Getting guns to shoot where I aim at

I don’t quite understand that…

If you take a look at this little sketch:

How do I get the rotation of my gun right so it actually aims at the target.

I’m working on a 2D top down shooter prototype, and I’m wondering how this is usually solved?

Do you just spawn the projectile directly in front of the character and take the forward vector?
Do you rotate the gun (or the whole character) so the gun actually points at the target (which would cause constant rotation whenever you aim at different distances)?
Or would you just spawn the projectile at the guns muzzle, leaving the guns actual rotation, and just use some LookAt rotation to a line trace HitResult (which might end up looking weird, cause the gun doesn’t really fire where it’s pointing)?

For the 2D project it might not be that big of a problem, but how would that be for first person shooters or AI, especially?
I also worked on a 3D tower defense with gunmen instead of towers. I kind of ran into the same problem… my units looked at the enemy but missed each shot because their gun wasn’t pointing at their target.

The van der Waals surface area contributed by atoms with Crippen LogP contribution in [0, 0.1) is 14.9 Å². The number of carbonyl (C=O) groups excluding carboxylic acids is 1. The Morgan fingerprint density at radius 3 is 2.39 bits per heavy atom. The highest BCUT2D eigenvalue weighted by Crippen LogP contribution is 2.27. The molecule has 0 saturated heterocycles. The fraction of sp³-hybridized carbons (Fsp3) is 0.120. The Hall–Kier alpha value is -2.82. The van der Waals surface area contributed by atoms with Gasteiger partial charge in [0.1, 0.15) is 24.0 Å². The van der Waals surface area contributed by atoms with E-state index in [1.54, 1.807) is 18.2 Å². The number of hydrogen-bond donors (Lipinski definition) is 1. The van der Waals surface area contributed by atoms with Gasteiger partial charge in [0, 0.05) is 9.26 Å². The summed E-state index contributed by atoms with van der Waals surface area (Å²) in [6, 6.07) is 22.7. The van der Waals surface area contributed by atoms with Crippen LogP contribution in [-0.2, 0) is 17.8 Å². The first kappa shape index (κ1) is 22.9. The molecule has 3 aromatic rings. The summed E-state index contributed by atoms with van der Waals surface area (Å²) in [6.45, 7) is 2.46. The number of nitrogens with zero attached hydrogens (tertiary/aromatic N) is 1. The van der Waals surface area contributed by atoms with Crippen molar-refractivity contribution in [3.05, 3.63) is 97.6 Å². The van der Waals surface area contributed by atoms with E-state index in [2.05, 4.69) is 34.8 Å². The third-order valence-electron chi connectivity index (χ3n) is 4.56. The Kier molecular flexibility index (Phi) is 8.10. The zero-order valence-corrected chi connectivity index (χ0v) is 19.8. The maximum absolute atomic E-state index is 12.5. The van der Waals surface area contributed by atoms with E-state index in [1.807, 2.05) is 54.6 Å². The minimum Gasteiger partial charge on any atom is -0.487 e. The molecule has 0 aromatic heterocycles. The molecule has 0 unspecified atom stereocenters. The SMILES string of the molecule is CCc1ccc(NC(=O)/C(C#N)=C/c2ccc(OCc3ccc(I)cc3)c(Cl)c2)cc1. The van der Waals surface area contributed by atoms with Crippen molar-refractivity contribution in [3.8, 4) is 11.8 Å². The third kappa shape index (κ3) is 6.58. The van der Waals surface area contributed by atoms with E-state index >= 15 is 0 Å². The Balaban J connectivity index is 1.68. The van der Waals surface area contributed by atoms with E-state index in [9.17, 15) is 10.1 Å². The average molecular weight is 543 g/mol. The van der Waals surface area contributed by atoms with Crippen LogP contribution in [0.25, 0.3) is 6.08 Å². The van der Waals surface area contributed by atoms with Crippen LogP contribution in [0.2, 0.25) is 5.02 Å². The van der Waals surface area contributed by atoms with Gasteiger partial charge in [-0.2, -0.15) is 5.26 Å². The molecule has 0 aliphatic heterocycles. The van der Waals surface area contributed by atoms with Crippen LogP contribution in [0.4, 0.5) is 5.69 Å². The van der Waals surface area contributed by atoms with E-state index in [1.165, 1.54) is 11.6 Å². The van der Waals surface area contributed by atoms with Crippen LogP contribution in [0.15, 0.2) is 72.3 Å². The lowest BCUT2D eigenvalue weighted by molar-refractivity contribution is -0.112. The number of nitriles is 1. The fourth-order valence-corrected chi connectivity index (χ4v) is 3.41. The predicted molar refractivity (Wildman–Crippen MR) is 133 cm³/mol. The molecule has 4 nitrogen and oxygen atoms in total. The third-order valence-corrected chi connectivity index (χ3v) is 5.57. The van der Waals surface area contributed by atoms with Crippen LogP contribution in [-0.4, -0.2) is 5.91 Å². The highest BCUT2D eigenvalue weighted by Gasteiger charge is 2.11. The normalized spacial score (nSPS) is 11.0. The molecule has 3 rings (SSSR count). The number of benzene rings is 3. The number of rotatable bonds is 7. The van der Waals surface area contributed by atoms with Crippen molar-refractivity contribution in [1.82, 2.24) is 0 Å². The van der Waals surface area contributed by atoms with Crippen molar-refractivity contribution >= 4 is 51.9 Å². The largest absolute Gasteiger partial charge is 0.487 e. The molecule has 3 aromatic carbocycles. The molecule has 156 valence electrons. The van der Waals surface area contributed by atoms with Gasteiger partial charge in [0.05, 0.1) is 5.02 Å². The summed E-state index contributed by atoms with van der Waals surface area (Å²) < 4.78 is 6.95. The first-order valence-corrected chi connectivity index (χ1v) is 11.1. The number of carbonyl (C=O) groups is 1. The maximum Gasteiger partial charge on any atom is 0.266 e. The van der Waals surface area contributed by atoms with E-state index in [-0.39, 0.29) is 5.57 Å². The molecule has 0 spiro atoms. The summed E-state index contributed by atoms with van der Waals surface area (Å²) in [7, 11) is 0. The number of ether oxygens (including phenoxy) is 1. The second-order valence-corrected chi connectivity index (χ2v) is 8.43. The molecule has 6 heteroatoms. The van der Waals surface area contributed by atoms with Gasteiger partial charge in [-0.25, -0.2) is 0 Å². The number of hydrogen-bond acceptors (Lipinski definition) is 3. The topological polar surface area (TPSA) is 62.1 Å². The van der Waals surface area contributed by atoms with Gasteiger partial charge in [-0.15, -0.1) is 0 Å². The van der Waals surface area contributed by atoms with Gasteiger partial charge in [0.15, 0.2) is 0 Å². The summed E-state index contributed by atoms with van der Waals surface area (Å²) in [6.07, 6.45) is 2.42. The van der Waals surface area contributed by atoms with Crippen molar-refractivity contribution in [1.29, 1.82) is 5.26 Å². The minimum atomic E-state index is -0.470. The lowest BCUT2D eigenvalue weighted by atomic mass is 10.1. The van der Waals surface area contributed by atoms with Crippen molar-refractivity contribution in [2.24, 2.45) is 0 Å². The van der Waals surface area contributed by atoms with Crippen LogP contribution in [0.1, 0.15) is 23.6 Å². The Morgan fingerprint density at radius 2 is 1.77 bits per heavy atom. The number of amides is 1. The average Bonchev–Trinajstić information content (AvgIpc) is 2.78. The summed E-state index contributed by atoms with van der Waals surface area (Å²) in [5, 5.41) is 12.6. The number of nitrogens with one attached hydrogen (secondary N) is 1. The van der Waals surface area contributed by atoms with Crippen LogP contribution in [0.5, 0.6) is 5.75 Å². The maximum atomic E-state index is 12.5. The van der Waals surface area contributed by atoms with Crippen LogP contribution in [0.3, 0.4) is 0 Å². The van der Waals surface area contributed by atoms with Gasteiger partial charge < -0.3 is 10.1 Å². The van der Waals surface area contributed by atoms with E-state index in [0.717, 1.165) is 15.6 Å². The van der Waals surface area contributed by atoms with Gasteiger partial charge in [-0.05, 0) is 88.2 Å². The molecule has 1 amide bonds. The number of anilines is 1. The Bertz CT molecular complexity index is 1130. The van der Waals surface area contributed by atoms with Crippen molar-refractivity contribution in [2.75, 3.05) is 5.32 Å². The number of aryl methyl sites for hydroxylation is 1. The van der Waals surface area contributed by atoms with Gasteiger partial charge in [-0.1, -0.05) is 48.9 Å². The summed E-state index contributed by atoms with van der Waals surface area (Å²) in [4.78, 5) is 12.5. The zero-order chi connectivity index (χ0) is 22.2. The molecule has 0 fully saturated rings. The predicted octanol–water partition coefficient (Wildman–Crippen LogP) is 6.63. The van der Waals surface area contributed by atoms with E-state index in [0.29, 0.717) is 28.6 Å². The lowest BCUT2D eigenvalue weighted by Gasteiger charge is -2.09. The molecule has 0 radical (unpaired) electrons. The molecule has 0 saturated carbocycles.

Is that what AimOffset is there for or is that just for animation?

Thanks in advance! :wink:

AimOffset is just for animations. Most, if not all first person shooters shoot the bullet out of the center of the camera, and just try to line the gun up as close as possible.

As for your original question, either option would work. It just really depends on how you want your game to function. You’re absolutely right that having the gun off center would mean that it is wildly rotating when switching targets at different distances.

Give this a whirl…

Unreal Engine 4 - (Tutorial) Building Basic Weapon Mechanics 2 ?v=eFps5e7NSP0
If you like what you learn in this video be sure and give my patron page a look

Gotta take a look at it today, thanks for your help

The way I do it:

  • shoot a raycast between gun muzzle and camera forward * range
  • I spawn the projectile at the gun muzzle location looking forward the impact point of the previous raycast (or its end if it did not hit)